Tetanus (clostridium tetani)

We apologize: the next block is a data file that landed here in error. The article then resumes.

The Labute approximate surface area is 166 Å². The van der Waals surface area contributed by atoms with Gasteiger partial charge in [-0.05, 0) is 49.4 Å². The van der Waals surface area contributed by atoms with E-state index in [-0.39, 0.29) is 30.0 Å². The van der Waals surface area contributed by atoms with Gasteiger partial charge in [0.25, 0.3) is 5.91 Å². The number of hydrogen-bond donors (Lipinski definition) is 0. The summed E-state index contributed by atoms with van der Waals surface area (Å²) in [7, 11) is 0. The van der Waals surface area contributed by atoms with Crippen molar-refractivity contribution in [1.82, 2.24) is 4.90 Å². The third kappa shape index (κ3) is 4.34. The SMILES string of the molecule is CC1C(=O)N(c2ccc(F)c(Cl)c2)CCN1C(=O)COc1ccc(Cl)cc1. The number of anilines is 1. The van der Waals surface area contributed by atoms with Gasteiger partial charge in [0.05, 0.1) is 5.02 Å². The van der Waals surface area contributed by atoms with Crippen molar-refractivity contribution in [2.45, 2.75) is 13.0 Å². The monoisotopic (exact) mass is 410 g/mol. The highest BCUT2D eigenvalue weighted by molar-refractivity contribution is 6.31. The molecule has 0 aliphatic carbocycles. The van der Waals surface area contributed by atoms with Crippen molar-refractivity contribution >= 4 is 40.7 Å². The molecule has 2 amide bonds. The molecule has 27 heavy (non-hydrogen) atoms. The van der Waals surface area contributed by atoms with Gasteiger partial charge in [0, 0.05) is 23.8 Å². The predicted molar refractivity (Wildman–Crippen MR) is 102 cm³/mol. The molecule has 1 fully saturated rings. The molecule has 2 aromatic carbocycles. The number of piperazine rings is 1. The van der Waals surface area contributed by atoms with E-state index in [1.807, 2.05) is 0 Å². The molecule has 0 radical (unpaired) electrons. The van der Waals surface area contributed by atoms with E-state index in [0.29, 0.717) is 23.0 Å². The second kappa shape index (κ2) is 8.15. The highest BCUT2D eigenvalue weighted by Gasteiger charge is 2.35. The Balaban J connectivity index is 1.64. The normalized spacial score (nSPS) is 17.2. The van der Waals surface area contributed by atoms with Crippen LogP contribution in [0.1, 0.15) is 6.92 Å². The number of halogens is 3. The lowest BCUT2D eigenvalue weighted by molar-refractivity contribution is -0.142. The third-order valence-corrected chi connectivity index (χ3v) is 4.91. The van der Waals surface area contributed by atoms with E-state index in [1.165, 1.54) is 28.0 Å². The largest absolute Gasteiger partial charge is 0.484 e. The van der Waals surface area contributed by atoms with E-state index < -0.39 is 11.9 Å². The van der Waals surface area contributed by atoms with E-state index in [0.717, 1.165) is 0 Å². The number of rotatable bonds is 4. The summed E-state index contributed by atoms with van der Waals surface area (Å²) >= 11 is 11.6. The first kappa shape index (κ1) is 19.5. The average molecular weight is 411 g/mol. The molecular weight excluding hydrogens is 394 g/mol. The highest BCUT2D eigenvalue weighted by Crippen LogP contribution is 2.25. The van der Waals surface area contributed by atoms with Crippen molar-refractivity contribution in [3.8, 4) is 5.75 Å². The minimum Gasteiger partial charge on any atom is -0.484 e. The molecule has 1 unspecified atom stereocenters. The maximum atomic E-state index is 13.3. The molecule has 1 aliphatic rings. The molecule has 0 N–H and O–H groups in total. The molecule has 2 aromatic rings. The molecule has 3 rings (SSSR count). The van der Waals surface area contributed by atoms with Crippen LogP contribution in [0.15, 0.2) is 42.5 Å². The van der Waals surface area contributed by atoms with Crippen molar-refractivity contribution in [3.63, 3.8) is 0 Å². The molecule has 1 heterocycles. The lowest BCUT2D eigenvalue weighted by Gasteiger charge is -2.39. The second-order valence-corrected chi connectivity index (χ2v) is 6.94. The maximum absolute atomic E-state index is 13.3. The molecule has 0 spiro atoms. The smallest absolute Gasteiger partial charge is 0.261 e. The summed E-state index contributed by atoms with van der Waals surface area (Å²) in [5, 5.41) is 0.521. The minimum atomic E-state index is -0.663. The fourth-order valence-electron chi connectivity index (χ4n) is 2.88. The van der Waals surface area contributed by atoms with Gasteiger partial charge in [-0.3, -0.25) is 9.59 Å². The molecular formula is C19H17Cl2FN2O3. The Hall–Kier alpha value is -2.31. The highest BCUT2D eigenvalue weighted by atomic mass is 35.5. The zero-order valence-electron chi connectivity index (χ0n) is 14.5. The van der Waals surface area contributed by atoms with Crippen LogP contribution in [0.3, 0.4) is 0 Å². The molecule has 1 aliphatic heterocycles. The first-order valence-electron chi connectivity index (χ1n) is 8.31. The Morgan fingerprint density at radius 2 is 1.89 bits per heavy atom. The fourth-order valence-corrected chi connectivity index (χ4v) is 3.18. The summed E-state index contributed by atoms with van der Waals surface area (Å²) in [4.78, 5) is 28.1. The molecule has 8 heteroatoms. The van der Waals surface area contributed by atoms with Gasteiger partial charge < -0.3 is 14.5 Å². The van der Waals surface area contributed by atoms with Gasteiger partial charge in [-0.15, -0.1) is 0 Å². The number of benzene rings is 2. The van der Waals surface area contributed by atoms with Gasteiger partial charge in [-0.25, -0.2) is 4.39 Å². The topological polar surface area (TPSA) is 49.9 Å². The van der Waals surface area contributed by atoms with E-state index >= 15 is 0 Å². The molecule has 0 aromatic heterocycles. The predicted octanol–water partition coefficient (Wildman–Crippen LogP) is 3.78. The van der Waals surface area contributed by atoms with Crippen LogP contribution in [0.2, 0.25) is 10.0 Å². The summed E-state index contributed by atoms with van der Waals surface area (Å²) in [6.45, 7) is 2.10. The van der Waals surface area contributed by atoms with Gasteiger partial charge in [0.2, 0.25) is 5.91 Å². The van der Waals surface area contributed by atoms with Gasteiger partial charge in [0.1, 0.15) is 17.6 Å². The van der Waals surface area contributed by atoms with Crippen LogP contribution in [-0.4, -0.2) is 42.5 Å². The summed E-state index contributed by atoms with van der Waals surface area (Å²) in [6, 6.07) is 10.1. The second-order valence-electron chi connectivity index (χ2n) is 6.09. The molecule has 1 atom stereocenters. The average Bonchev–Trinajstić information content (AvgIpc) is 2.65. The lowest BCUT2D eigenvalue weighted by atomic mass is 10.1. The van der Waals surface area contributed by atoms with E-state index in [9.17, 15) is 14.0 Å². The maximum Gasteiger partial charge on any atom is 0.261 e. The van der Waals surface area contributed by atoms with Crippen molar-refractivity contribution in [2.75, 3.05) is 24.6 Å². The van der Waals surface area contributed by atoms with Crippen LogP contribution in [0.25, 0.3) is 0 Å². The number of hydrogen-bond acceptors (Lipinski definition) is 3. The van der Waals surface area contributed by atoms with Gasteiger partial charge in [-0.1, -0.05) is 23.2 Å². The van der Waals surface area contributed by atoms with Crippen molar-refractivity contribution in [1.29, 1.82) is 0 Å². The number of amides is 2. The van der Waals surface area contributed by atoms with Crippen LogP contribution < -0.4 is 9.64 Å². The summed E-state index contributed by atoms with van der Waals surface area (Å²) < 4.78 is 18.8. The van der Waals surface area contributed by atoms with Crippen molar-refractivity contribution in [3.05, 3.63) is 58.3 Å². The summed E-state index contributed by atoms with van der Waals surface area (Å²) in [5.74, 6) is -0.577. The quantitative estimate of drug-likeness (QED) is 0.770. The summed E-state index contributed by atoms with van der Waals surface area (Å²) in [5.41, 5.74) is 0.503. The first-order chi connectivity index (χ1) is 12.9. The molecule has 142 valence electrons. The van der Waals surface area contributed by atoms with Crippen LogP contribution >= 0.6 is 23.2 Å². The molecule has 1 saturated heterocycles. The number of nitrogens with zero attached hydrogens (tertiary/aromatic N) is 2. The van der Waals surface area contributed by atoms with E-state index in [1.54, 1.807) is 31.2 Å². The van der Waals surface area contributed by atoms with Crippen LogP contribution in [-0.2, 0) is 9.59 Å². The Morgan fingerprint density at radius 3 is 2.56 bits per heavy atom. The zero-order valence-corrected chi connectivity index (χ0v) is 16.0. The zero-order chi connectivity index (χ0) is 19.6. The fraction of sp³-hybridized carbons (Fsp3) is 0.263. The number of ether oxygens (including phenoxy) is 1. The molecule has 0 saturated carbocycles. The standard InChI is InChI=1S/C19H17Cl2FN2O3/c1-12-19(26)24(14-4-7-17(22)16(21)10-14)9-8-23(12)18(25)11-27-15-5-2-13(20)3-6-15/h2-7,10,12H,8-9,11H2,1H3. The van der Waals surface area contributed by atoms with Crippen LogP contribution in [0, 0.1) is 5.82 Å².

Tetanus is caused by the bacterium Clostridium tetani which produces toxins that affect the central nervous system. The organism, which can form spores, lives in the large intestines and faeces of many mammals, including pigs and in certain soils. It must enter through a dirty abrasion or a cut. In the sucking pig the most common source is castration. Tetanus spores are found in the soil and this disease can be a problem in outdoor pigs. The incubation period is from 1 to 10 weeks. It would be uncommon to see disease in the sucking piglet under 2 weeks of age. The affected piglet is hypersensitive, shows stiffness of legs and muscles, an erect tail and muscular spasms of the ears and face. A multivalent clostridium vaccine containing tetanus toxoid is highly efficient in preventing disease and could be used in pregnant sows if a herd has a problem. Castration techniques should also be checked because unhygienic methods can lead to infection and tetanus 2-8 weeks later.